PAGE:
Retired players upset with NFLPA

IRVING -- Several retired NFL players are upset with NFLPA executive director DeMaurice Smith. They include Jeff Nixon, a former Buffalo Bills player who asked for the union to open up their financial books.

Former Cowboys tight end Billy Joe DuPree, Abner Haynes (AFL's Houston Texans), Fred Dean (Los Angeles Rams) and Hall of Famers Elvin Bethea and Joe DeLamielleure were among those to express frustration that Smith believes past problems between the union and retired players are over.

Retired players are upset with the pension and disablity programs established by the league and the union and how money is distributed through the marketing arm of the league.

"It was not set up to help us, it was set up to help the owners," said Haynes, who was the first African American to play college football at North Texas.

On May 19, Smith, at a luncheon at the Charlotte Touchdown Club, said the union vowed to work for increased retiree benefits in the next collective bargaining agreement, which ends in March 2011. Smith even suggested each NFL team put aside $1 million each year to boost pensions.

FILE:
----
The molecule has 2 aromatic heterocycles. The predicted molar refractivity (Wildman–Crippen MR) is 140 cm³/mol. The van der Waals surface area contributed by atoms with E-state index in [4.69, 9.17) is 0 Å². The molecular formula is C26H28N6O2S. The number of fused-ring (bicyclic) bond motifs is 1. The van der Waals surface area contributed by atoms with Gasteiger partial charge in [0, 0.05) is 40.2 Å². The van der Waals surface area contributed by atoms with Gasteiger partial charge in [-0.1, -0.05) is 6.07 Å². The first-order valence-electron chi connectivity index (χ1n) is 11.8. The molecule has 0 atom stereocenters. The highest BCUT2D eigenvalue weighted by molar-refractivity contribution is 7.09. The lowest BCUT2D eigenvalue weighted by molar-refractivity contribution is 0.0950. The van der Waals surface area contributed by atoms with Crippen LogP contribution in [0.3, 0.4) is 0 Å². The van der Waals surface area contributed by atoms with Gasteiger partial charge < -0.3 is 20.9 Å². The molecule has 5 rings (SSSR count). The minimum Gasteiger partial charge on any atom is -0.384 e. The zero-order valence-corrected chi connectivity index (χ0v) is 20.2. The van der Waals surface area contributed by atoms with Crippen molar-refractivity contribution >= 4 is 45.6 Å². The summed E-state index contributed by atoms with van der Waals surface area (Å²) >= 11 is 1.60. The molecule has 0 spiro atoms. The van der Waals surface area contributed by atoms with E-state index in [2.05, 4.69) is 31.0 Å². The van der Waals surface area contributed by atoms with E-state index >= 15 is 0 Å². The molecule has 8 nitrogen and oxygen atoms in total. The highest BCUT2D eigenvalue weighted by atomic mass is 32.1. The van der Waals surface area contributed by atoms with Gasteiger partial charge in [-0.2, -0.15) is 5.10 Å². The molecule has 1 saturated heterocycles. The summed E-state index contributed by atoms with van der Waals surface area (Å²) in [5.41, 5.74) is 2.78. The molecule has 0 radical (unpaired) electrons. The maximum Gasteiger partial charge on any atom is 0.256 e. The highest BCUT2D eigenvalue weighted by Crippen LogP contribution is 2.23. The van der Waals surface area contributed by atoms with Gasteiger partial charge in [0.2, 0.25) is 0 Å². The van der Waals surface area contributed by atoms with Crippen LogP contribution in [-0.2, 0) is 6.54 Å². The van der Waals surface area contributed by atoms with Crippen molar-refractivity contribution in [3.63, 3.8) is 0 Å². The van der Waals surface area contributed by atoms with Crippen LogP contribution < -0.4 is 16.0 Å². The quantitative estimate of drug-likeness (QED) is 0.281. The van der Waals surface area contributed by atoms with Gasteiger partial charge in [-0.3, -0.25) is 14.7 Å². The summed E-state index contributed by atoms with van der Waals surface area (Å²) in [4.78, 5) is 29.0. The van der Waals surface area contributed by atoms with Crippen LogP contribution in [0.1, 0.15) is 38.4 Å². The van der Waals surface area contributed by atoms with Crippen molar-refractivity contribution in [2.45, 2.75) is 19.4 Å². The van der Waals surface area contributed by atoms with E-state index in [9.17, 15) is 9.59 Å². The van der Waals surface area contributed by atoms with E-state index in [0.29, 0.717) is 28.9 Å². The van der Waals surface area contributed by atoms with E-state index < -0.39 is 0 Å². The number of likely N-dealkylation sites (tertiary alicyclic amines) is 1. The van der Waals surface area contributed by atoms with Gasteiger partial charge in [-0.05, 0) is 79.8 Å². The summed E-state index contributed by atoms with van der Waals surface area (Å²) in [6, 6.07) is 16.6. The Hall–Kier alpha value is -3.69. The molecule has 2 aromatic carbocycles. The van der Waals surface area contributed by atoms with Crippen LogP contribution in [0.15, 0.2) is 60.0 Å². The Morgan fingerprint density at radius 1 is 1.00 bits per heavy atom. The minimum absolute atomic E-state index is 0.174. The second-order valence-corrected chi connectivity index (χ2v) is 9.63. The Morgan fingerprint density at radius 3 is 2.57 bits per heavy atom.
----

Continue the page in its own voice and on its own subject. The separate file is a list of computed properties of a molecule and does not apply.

"Our issues, or some of our issues, are going to stretch not only from players today, but they're going to reach back to players before us and they're certainly going to push forward to players ahead of us," Smith said.

It still wasn't enough for the retired players, especially for DuPree, who wrote a book called "The NFL: The unbroken line detailing the NFL labor issues in the 1980s".

"It's not about a group of guys, it's about all the guys," DuPree said.

However, since 2007, the NFLPA has contributed $216.3 million to the players' retired income plans, much higher what the baseball ($117.5), NBA ($34.3 million) and NHL ($29 million) has contributed to their various retired players.

A plan was set up, named Plan 88, to provide eligible former players up to $88,000 per year for medical and custodial care resulting from dementia and Alzheimer's.

Benefits for surviving widows and children benefits were also tripled.

"How about taking care of the husbands now before they pass on," Nixon said.

The retired players, who held a news conference at a Marriott down the street from the NFL owners meetings in Las Colinas, said they would like to meet with Smith and NFL commissioner Roger Goodell but nothing has been set up.